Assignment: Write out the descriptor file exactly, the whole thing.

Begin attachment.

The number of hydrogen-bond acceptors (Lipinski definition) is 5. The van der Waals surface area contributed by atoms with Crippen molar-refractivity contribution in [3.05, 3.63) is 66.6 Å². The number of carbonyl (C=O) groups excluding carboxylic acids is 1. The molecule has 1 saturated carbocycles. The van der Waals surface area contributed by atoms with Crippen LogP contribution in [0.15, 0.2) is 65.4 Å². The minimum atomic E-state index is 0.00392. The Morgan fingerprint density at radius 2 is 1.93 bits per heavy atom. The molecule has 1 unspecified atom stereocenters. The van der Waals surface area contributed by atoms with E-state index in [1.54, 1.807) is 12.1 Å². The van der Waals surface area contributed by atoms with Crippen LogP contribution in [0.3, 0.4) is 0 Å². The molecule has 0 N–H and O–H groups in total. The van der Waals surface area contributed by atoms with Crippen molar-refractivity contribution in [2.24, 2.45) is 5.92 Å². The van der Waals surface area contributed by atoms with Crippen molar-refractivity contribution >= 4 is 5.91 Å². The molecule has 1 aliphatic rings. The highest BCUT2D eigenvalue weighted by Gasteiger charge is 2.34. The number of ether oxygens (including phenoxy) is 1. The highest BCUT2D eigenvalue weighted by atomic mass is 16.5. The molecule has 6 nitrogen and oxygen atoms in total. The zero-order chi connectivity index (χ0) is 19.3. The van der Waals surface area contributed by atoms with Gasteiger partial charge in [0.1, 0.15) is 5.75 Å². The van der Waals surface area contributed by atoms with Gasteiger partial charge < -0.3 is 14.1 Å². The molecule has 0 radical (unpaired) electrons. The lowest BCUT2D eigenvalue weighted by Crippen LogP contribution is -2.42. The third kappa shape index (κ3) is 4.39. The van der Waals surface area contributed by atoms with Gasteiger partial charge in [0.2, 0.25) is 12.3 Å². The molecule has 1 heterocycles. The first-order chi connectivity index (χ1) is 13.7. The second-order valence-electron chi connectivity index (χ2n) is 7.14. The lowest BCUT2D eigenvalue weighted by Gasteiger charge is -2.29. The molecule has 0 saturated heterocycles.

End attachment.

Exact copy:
The number of hydrogen-bond acceptors (Lipinski definition) is 5. The van der Waals surface area contributed by atoms with Crippen molar-refractivity contribution in [3.05, 3.63) is 66.6 Å². The number of carbonyl (C=O) groups excluding carboxylic acids is 1. The molecule has 1 saturated carbocycles. The van der Waals surface area contributed by atoms with Crippen LogP contribution in [0.15, 0.2) is 65.4 Å². The minimum atomic E-state index is 0.00392. The Morgan fingerprint density at radius 2 is 1.93 bits per heavy atom. The molecule has 1 unspecified atom stereocenters. The van der Waals surface area contributed by atoms with E-state index in [1.54, 1.807) is 12.1 Å². The van der Waals surface area contributed by atoms with Crippen LogP contribution in [0.3, 0.4) is 0 Å². The molecule has 0 N–H and O–H groups in total. The van der Waals surface area contributed by atoms with Crippen molar-refractivity contribution in [2.24, 2.45) is 5.92 Å². The van der Waals surface area contributed by atoms with Crippen molar-refractivity contribution >= 4 is 5.91 Å². The molecule has 1 aliphatic rings. The highest BCUT2D eigenvalue weighted by Gasteiger charge is 2.34. The number of ether oxygens (including phenoxy) is 1. The highest BCUT2D eigenvalue weighted by atomic mass is 16.5. The molecule has 6 nitrogen and oxygen atoms in total. The zero-order chi connectivity index (χ0) is 19.3. The van der Waals surface area contributed by atoms with Gasteiger partial charge in [0.1, 0.15) is 5.75 Å². The van der Waals surface area contributed by atoms with Gasteiger partial charge < -0.3 is 14.1 Å². The molecule has 0 radical (unpaired) electrons. The lowest BCUT2D eigenvalue weighted by Crippen LogP contribution is -2.42. The third kappa shape index (κ3) is 4.39. The van der Waals surface area contributed by atoms with Gasteiger partial charge in [0.2, 0.25) is 12.3 Å². The molecule has 1 heterocycles. The first-order chi connectivity index (χ1) is 13.7. The second-order valence-electron chi connectivity index (χ2n) is 7.14. The lowest BCUT2D eigenvalue weighted by Gasteiger charge is -2.29. The molecule has 0 saturated heterocycles.